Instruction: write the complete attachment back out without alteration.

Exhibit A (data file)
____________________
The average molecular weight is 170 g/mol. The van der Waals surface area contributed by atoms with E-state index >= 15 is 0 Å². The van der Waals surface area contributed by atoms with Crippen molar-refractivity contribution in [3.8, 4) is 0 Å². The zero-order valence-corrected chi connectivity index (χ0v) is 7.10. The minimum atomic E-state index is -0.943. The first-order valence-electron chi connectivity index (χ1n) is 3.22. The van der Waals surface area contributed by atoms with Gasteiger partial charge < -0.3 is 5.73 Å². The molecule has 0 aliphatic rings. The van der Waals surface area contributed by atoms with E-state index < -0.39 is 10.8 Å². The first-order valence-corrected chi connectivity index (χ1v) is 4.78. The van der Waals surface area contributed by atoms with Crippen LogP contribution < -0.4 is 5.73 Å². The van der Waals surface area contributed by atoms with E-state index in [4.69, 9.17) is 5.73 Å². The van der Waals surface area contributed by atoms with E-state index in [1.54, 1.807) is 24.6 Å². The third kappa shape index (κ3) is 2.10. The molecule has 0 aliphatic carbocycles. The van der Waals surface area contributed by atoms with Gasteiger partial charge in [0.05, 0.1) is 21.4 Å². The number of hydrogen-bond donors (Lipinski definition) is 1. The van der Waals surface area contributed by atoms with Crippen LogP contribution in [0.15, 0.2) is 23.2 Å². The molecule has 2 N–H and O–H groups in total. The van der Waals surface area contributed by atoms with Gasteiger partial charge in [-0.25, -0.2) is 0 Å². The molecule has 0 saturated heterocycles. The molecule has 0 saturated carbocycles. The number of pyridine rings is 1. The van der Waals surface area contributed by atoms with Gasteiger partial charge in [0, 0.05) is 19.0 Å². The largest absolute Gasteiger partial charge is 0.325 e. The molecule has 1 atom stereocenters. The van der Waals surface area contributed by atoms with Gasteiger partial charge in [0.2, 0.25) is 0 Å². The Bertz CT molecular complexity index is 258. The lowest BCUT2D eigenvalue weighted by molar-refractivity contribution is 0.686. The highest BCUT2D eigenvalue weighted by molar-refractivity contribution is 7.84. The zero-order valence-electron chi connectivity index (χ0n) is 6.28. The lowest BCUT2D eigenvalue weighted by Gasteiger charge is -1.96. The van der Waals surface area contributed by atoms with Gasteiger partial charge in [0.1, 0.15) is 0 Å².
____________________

The average molecular weight is 170 g/mol. The van der Waals surface area contributed by atoms with E-state index >= 15 is 0 Å². The van der Waals surface area contributed by atoms with Crippen molar-refractivity contribution in [3.8, 4) is 0 Å². The zero-order valence-corrected chi connectivity index (χ0v) is 7.10. The minimum atomic E-state index is -0.943. The first-order valence-electron chi connectivity index (χ1n) is 3.22. The van der Waals surface area contributed by atoms with Gasteiger partial charge < -0.3 is 5.73 Å². The molecule has 0 aliphatic rings. The van der Waals surface area contributed by atoms with E-state index < -0.39 is 10.8 Å². The first-order valence-corrected chi connectivity index (χ1v) is 4.78. The van der Waals surface area contributed by atoms with Crippen LogP contribution < -0.4 is 5.73 Å². The van der Waals surface area contributed by atoms with E-state index in [4.69, 9.17) is 5.73 Å². The van der Waals surface area contributed by atoms with E-state index in [1.54, 1.807) is 24.6 Å². The third kappa shape index (κ3) is 2.10. The molecule has 0 aliphatic carbocycles. The van der Waals surface area contributed by atoms with Gasteiger partial charge in [0.05, 0.1) is 21.4 Å². The number of hydrogen-bond donors (Lipinski definition) is 1. The van der Waals surface area contributed by atoms with Crippen LogP contribution in [0.15, 0.2) is 23.2 Å². The molecule has 2 N–H and O–H groups in total. The van der Waals surface area contributed by atoms with Gasteiger partial charge in [-0.25, -0.2) is 0 Å². The molecule has 0 saturated heterocycles. The molecule has 0 saturated carbocycles. The number of pyridine rings is 1. The van der Waals surface area contributed by atoms with Gasteiger partial charge in [0, 0.05) is 19.0 Å². The largest absolute Gasteiger partial charge is 0.325 e. The molecule has 1 atom stereocenters. The van der Waals surface area contributed by atoms with Gasteiger partial charge in [0.2, 0.25) is 0 Å². The Bertz CT molecular complexity index is 258. The lowest BCUT2D eigenvalue weighted by molar-refractivity contribution is 0.686. The highest BCUT2D eigenvalue weighted by molar-refractivity contribution is 7.84. The zero-order valence-electron chi connectivity index (χ0n) is 6.28. The lowest BCUT2D eigenvalue weighted by Gasteiger charge is -1.96. The van der Waals surface area contributed by atoms with Gasteiger partial charge in [0.1, 0.15) is 0 Å².